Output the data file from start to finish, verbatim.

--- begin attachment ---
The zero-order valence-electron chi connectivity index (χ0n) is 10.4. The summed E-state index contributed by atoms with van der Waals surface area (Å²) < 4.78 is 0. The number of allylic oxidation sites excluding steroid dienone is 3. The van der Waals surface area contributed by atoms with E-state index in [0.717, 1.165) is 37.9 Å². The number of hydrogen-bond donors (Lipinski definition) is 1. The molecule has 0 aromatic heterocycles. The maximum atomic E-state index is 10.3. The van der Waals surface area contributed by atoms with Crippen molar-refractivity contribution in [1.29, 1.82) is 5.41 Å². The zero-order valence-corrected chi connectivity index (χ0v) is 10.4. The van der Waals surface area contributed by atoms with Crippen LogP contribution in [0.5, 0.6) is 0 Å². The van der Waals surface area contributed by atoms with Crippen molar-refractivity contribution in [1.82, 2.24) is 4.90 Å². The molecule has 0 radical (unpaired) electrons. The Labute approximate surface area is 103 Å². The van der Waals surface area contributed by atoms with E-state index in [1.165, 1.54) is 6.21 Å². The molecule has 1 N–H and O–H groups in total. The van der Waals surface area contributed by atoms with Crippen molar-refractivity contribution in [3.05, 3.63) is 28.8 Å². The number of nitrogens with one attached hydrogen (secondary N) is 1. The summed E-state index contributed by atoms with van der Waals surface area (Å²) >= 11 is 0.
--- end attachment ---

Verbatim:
The zero-order valence-electron chi connectivity index (χ0n) is 10.4. The summed E-state index contributed by atoms with van der Waals surface area (Å²) < 4.78 is 0. The number of allylic oxidation sites excluding steroid dienone is 3. The van der Waals surface area contributed by atoms with E-state index in [0.717, 1.165) is 37.9 Å². The number of hydrogen-bond donors (Lipinski definition) is 1. The molecule has 0 aromatic heterocycles. The maximum atomic E-state index is 10.3. The van der Waals surface area contributed by atoms with Crippen molar-refractivity contribution in [1.29, 1.82) is 5.41 Å². The zero-order valence-corrected chi connectivity index (χ0v) is 10.4. The van der Waals surface area contributed by atoms with Crippen LogP contribution in [0.5, 0.6) is 0 Å². The van der Waals surface area contributed by atoms with Crippen molar-refractivity contribution in [1.82, 2.24) is 4.90 Å². The molecule has 0 radical (unpaired) electrons. The Labute approximate surface area is 103 Å². The van der Waals surface area contributed by atoms with E-state index in [1.165, 1.54) is 6.21 Å². The molecule has 1 N–H and O–H groups in total. The van der Waals surface area contributed by atoms with Crippen molar-refractivity contribution in [3.05, 3.63) is 28.8 Å². The number of nitrogens with one attached hydrogen (secondary N) is 1. The summed E-state index contributed by atoms with van der Waals surface area (Å²) >= 11 is 0.